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Sleep duration and dietary macronutrient consumption can modify the cardiovascular disease for Korean women but not for men

Title
Sleep duration and dietary macronutrient consumption can modify the cardiovascular disease for Korean women but not for men
Authors
Doo M.Kim Y.
Ewha Authors
김양하
SCOPUS Author ID
김양하scopus
Issue Date
2016
Journal Title
Lipids in Health and Disease
ISSN
1476-511XJCR Link
Citation
vol. 15, no. 1
Keywords
Cardiovascular diseaseDietary consumptionFramingham risk scoreSleep duration
Publisher
BioMed Central Ltd.
Indexed
SCIE; SCOPUS WOS scopus
Abstract
Background: Although the association between cardiovascular disease (CVD) and sleep duration is generally recognized, the results are inconsistent, and investigations examining the effects of seep duration and diet on CVD are rare. Methods: The gender-difference in the effect of the sleep duration on Framingham risk score (FRS)-related factors, 10-year predicted CVD risk, and dietary consumption was analyzed in 14,111 subjects (Men n = 5,727; Women n = 8,384) aged ≥20 from the Korean National Health and Nutrition Examination Survey. Results: The gender difference in the CVD risk factors according to sleep duration was observed. Only women with short sleep durations (<7 h/day) exhibited elevated FRS factors, such as systolic blood pressures (SBP) (P < 0.001), diastolic blood pressures (DBP) (P = 0.008), and the proportion of hypertension (HTN) treatments (P < 0.001), but not for men. Moreover, the 10-year predicted CVD risk, as evaluated with the FRS, was higher in women with short sleep durations (P < 0.001). Women with short sleep durations consumed significantly more dietary carbohydrates (CHO) than those with normal sleep durations (P < 0.001). Additionally, the ORs for intermediate and high 10-year predicted CVD risks and CVD-related factors, such as high age, elevated SBP, and HTN treatment, significantly increased with short sleep durations among women [OR (95 % CI) = 1.709 (1.359-2.149) for CVD risk, 1.976 (1.756-2.224) for high age, 1.535 (1.291-1.826) for elevated SBP, and 1.515 (1.320-1.739) for HTN treatment]. Conclusions: Short sleep duration influenced dietary carbohydrate consumption and elevated FRS-related factors as well as 10-year predicted CVD risk. Our findings demonstrated that the CVD risk has been potentially modified by short sleep durations and greater CHO consumptions. © 2016 Doo and Kim.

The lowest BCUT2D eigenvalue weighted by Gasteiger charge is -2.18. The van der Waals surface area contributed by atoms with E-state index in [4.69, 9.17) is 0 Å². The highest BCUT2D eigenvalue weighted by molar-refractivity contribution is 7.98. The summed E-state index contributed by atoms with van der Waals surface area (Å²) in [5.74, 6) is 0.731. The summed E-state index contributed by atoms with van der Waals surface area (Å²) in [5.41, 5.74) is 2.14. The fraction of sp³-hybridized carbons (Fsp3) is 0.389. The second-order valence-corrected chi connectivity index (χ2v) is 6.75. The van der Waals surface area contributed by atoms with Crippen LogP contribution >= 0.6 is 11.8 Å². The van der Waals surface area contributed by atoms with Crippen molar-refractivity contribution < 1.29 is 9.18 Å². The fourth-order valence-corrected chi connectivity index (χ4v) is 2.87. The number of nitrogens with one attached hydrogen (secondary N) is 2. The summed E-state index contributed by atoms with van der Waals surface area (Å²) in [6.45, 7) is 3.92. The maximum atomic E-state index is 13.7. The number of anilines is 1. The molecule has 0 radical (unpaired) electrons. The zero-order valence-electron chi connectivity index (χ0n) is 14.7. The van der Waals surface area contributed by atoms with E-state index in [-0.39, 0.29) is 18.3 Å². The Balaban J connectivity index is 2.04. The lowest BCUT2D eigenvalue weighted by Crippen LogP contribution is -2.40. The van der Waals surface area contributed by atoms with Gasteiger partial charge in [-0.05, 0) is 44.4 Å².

DOI
10.1186/s12944-015-0170-7
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신산업융합대학 > 식품영양학과 > Journal papers
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